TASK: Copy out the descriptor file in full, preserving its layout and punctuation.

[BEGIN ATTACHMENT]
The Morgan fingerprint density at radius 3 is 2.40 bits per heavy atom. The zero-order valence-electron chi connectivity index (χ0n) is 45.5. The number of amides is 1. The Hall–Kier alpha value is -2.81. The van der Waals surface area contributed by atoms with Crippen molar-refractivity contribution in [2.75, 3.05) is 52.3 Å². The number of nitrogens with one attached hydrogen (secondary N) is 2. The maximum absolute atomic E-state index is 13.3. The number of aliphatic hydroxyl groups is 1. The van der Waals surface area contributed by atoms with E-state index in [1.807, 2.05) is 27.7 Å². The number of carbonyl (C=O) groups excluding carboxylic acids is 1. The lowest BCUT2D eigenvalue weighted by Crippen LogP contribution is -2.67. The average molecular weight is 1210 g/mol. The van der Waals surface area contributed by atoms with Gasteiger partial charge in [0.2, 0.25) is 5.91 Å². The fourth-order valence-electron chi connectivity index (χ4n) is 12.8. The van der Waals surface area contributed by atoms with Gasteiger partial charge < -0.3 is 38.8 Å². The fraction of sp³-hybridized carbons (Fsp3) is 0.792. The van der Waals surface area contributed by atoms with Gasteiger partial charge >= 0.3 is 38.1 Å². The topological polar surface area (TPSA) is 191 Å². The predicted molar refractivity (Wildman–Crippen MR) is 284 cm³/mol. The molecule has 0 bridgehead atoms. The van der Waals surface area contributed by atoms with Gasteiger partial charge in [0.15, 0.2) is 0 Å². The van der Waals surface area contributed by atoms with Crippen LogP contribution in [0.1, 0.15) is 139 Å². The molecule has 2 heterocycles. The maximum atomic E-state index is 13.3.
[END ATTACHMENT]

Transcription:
The Morgan fingerprint density at radius 3 is 2.40 bits per heavy atom. The zero-order valence-electron chi connectivity index (χ0n) is 45.5. The number of amides is 1. The Hall–Kier alpha value is -2.81. The van der Waals surface area contributed by atoms with Crippen molar-refractivity contribution in [2.75, 3.05) is 52.3 Å². The number of nitrogens with one attached hydrogen (secondary N) is 2. The maximum absolute atomic E-state index is 13.3. The number of aliphatic hydroxyl groups is 1. The van der Waals surface area contributed by atoms with E-state index in [1.807, 2.05) is 27.7 Å². The number of carbonyl (C=O) groups excluding carboxylic acids is 1. The lowest BCUT2D eigenvalue weighted by Crippen LogP contribution is -2.67. The average molecular weight is 1210 g/mol. The van der Waals surface area contributed by atoms with Gasteiger partial charge in [0.2, 0.25) is 5.91 Å². The fourth-order valence-electron chi connectivity index (χ4n) is 12.8. The van der Waals surface area contributed by atoms with Gasteiger partial charge < -0.3 is 38.8 Å². The fraction of sp³-hybridized carbons (Fsp3) is 0.792. The van der Waals surface area contributed by atoms with Gasteiger partial charge >= 0.3 is 38.1 Å². The topological polar surface area (TPSA) is 191 Å². The predicted molar refractivity (Wildman–Crippen MR) is 284 cm³/mol. The molecule has 0 bridgehead atoms. The van der Waals surface area contributed by atoms with Gasteiger partial charge in [0.15, 0.2) is 0 Å². The van der Waals surface area contributed by atoms with Crippen LogP contribution in [0.1, 0.15) is 139 Å². The molecule has 2 heterocycles. The maximum atomic E-state index is 13.3.